JOHANNESBURG: He said the inquiry could not dissolve itself, as it was established by presidential proclamation.
Former Judge Robert Nugent has ruled that the South African Revenue Service (Sars) commission on inquiry will not stop after lawyers for the tax agency’s former commissioner Tom Moyane asked it to be put on hold pending his upcoming disciplinary inquiry.
He was also asked to rule that all the evidence of the past three days – when Advocate Dali Mpofu among others, gave evidence defending Moyane, be expunged from the record.
Nugent was further asked to rule that Sars pays Moyane’s legal costs.
“The document is a disgrace,” said Nugent, the commission’s chair, in reference to a document submitted to him by Moyane’s lawyers last week. In the submission, Moyane’s lawyers asked that the inquiry is stopped.
Nugent said on Monday that the inquiry would continue, and the submission he received was littered with “abuse, invective and sinister suggestion”.
He said the inquiry could not dissolve itself, as it was established by presidential proclamation.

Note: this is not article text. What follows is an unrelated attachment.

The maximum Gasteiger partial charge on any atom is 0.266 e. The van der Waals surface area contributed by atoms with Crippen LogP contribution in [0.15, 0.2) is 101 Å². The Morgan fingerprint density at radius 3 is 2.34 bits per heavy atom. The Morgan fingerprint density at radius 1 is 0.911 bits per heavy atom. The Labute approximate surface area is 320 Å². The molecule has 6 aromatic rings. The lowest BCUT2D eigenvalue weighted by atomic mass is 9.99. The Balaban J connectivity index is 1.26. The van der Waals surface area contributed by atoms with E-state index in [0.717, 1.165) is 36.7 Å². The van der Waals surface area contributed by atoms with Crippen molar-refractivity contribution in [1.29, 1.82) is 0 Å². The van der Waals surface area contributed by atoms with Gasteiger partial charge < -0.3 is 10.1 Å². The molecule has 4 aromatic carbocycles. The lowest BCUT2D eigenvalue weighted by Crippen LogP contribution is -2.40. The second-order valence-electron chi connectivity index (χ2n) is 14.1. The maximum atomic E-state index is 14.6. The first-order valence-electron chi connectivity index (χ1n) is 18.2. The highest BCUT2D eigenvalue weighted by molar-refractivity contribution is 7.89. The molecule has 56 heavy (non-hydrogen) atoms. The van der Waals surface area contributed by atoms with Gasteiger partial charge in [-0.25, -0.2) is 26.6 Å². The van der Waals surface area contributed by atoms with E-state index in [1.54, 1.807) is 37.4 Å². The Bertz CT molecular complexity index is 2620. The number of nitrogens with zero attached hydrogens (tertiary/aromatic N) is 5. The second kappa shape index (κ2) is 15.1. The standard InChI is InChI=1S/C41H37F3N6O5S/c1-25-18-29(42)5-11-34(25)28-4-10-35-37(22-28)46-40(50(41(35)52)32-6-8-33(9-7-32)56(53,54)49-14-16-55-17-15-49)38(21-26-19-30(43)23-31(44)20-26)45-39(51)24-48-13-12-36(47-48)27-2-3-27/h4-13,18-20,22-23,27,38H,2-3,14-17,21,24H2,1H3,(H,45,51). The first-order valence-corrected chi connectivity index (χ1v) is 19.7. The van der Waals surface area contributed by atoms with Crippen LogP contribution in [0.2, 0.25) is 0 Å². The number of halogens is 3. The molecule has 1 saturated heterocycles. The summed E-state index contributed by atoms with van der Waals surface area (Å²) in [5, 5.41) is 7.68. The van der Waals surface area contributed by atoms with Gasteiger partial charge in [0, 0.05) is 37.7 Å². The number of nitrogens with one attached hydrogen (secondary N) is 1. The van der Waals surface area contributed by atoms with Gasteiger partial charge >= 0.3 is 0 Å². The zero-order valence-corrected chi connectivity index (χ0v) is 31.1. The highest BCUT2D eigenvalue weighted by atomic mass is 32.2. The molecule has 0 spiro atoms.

“[The commission] has been instructed to fulfill its terms of reference,” said Nugent, adding that Moyane was not placed in “double jeopardy” by the commission’s performance of its functions.
Nugent, a retired Supreme Court of Appeal judge said that counsel for Moyane had also handed him a memory stick which was alleged to contain information proving the existence of a ‘rogue unit’ within the agency.
“And he proposed that I share it with the media. If Mr Moyane wishes to distribute material to the media then he must do it himself,” said Nugent. “The commission will certainly not do so on his behalf.”
Nugent said that, if it was relevant the commission’s terms of reference, the commission would investigate whether the rogue unit existed “through proper and credible evidence”.